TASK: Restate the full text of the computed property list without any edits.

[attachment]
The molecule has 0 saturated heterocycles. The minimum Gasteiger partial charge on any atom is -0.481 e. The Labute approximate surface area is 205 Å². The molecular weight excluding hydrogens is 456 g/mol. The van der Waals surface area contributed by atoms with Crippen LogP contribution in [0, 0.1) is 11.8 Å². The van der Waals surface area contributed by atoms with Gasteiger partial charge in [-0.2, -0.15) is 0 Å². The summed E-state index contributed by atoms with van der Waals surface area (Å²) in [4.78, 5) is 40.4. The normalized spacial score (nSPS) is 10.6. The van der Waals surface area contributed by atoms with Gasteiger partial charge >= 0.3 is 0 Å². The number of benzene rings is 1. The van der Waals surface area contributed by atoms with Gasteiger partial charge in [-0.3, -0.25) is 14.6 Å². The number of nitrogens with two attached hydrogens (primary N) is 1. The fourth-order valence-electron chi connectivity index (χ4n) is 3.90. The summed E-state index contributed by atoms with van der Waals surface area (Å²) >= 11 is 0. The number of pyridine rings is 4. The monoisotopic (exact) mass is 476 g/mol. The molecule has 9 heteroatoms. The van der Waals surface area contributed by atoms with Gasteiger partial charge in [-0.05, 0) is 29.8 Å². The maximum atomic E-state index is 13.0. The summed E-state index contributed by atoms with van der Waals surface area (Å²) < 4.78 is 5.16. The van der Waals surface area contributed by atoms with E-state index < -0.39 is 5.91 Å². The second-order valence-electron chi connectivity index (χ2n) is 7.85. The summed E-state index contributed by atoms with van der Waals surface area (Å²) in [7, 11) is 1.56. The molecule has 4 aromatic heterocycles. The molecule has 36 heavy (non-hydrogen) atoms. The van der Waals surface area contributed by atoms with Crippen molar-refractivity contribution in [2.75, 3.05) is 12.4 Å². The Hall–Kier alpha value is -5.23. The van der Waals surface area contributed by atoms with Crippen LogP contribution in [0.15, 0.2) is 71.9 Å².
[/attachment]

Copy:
The molecule has 0 saturated heterocycles. The minimum Gasteiger partial charge on any atom is -0.481 e. The Labute approximate surface area is 205 Å². The molecular weight excluding hydrogens is 456 g/mol. The van der Waals surface area contributed by atoms with Crippen LogP contribution in [0, 0.1) is 11.8 Å². The van der Waals surface area contributed by atoms with Gasteiger partial charge in [-0.2, -0.15) is 0 Å². The summed E-state index contributed by atoms with van der Waals surface area (Å²) in [4.78, 5) is 40.4. The normalized spacial score (nSPS) is 10.6. The van der Waals surface area contributed by atoms with Gasteiger partial charge >= 0.3 is 0 Å². The number of benzene rings is 1. The van der Waals surface area contributed by atoms with Gasteiger partial charge in [-0.3, -0.25) is 14.6 Å². The number of nitrogens with two attached hydrogens (primary N) is 1. The fourth-order valence-electron chi connectivity index (χ4n) is 3.90. The summed E-state index contributed by atoms with van der Waals surface area (Å²) >= 11 is 0. The number of pyridine rings is 4. The monoisotopic (exact) mass is 476 g/mol. The molecule has 9 heteroatoms. The van der Waals surface area contributed by atoms with Gasteiger partial charge in [-0.05, 0) is 29.8 Å². The maximum atomic E-state index is 13.0. The summed E-state index contributed by atoms with van der Waals surface area (Å²) < 4.78 is 5.16. The van der Waals surface area contributed by atoms with E-state index < -0.39 is 5.91 Å². The second-order valence-electron chi connectivity index (χ2n) is 7.85. The summed E-state index contributed by atoms with van der Waals surface area (Å²) in [7, 11) is 1.56. The molecule has 4 aromatic heterocycles. The molecule has 36 heavy (non-hydrogen) atoms. The van der Waals surface area contributed by atoms with Crippen molar-refractivity contribution in [2.75, 3.05) is 12.4 Å². The Hall–Kier alpha value is -5.23. The van der Waals surface area contributed by atoms with Crippen LogP contribution in [0.15, 0.2) is 71.9 Å².